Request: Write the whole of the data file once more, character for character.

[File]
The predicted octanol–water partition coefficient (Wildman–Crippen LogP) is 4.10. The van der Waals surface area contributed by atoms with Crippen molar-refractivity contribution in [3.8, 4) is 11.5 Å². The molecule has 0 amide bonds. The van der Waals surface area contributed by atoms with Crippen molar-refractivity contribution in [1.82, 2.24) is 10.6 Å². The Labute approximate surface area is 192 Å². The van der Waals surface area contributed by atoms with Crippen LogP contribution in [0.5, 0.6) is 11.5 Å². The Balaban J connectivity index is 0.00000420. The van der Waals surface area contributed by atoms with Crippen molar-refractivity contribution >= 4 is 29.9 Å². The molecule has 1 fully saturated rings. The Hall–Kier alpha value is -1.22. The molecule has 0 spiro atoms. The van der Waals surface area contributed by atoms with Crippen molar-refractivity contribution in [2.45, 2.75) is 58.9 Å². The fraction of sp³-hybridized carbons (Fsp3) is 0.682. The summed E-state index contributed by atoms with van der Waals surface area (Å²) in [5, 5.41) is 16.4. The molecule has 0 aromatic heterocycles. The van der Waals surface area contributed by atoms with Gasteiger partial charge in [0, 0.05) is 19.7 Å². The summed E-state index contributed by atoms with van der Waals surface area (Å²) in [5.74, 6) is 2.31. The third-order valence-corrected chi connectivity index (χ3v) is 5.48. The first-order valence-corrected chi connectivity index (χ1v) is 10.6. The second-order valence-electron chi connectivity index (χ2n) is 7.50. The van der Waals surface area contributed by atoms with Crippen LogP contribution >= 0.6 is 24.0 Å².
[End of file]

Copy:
The predicted octanol–water partition coefficient (Wildman–Crippen LogP) is 4.10. The van der Waals surface area contributed by atoms with Crippen molar-refractivity contribution in [3.8, 4) is 11.5 Å². The molecule has 0 amide bonds. The van der Waals surface area contributed by atoms with Crippen molar-refractivity contribution in [1.82, 2.24) is 10.6 Å². The Labute approximate surface area is 192 Å². The van der Waals surface area contributed by atoms with Crippen LogP contribution in [0.5, 0.6) is 11.5 Å². The Balaban J connectivity index is 0.00000420. The van der Waals surface area contributed by atoms with Crippen molar-refractivity contribution >= 4 is 29.9 Å². The molecule has 1 fully saturated rings. The Hall–Kier alpha value is -1.22. The molecule has 0 spiro atoms. The van der Waals surface area contributed by atoms with Crippen molar-refractivity contribution in [2.45, 2.75) is 58.9 Å². The fraction of sp³-hybridized carbons (Fsp3) is 0.682. The summed E-state index contributed by atoms with van der Waals surface area (Å²) in [5, 5.41) is 16.4. The molecule has 0 aromatic heterocycles. The van der Waals surface area contributed by atoms with Gasteiger partial charge in [0, 0.05) is 19.7 Å². The summed E-state index contributed by atoms with van der Waals surface area (Å²) in [5.74, 6) is 2.31. The third-order valence-corrected chi connectivity index (χ3v) is 5.48. The first-order valence-corrected chi connectivity index (χ1v) is 10.6. The second-order valence-electron chi connectivity index (χ2n) is 7.50. The van der Waals surface area contributed by atoms with Crippen LogP contribution >= 0.6 is 24.0 Å².